President Rodrigo Duterte’s anti-drug policy offers opportunities for frontline journalism on human suffering, but it is a difficult story to interpret because it features a population that seems to be living in fear.
According to opinion polls, most Filipinos, in theory, support Duterte’s initiative, but they oppose the extrajudicial killings.
As for the president, he has called out his own police force for corruption, but is himself facing serious allegations of wrongdoing.
One of the leading news outlets framing the narrative, Rappler, is an online platform that also advocates for journalism as a potential source of the solution to the country’s social problems.
Marites Vitug, Rappler’s award-winning investigative journalist and editor-at-large, spoke to Al Jazeera about the challenges of reporting the anti-drug move under the president whose contempt for the media resonates elsewhere in the world where the populist right grows.
Commenting on surveys showing public support for Duterte’s drug policy, Vitug points out that Filipinos “want the drug suspects taken alive, and number two, majority of the respondents fear they may be the next victims of the war on drugs. So, there’s a dissonance in the surveys”.
An informal economy of death is worth looking into when covering this story, according to Vitug: “I believe that this economic angle that the police are getting paid for kills is the oil that greases this killing machine … but the challenge really for the media is to look for new ways of presenting this same story.”
For instance, Duterte has criticised the police for being corrupt, so: “What is their state now? Are they demoralised, do they still want to pursue the war on drugs? What real reforms are taking place?”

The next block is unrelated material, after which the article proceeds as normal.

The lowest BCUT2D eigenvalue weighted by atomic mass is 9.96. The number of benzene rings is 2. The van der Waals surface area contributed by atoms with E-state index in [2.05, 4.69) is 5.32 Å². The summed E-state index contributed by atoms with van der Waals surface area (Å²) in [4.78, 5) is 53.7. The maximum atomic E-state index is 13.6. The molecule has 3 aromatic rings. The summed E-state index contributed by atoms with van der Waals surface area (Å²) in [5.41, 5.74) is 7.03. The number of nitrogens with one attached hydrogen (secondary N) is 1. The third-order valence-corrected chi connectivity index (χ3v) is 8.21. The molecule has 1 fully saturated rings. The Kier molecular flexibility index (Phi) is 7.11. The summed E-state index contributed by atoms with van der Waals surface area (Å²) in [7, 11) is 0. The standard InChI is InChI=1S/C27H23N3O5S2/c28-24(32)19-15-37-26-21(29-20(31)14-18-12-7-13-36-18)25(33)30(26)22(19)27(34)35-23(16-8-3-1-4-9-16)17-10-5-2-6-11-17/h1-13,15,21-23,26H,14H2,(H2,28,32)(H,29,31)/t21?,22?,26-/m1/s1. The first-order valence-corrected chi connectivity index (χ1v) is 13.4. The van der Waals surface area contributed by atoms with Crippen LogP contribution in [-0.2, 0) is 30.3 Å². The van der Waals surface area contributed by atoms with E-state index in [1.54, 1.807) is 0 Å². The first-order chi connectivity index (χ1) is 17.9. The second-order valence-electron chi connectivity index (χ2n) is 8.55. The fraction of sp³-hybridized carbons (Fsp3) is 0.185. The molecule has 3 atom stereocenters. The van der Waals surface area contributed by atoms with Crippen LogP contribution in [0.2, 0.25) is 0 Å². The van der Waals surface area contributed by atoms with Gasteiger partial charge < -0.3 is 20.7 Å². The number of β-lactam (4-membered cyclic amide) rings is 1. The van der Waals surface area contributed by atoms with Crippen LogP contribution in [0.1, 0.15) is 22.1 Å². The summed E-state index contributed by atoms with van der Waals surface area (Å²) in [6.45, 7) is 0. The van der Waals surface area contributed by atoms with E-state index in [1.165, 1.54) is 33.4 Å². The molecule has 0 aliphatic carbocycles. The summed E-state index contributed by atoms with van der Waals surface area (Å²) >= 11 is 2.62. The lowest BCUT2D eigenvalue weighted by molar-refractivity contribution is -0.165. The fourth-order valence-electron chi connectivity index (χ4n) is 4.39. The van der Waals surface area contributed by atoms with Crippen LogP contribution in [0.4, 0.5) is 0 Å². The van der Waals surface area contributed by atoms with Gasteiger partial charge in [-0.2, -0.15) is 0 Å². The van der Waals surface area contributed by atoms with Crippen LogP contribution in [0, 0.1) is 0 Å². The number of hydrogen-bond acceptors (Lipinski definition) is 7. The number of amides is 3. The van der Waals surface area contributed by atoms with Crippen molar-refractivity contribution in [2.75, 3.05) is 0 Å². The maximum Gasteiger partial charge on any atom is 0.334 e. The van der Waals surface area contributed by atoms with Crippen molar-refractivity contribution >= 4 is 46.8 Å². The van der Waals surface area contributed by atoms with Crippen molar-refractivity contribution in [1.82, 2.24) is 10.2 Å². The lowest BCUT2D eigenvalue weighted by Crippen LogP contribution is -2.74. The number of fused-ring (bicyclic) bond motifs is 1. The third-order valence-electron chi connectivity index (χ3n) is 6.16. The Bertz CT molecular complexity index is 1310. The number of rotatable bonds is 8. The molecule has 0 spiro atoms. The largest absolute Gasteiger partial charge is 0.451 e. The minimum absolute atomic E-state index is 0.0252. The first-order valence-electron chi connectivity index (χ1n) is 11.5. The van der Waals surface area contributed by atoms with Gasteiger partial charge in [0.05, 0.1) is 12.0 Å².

Duterte’s overall strategy in dealing with the media is similar to Trump and other “alt-right” movements sweeping across the globe.
“Because many in the mainstream media tend to be critical of his war on drugs, and not just that, his other statements and, and policies – he tries to discredit us, and to make us less legitimate in the eyes of the public,” said Vitug.
“Reporters are having difficulty actually, in conducting real press conference with our president. A real conversation. Because his press conferences tend to be monologues. He doesn’t want to be interrupted. He hardly completes a thought. So, the reporters are scared or intimidated to ask follow-up questions. So, our stories are not complete.”
Is the Philippine media partially to blame for bringing Duterte to power?
“Looking back, I think [the] fault of the Philippine media was that we did not take Duterte seriously. We only took him seriously maybe in the last month or the last two weeks of the campaign. So, that was our fault,” said Vitug.
“We did not do enough research on him. We did not dig deep enough. We wrote about the killings in the war, but not thoroughly.”
Source: Al Jazeera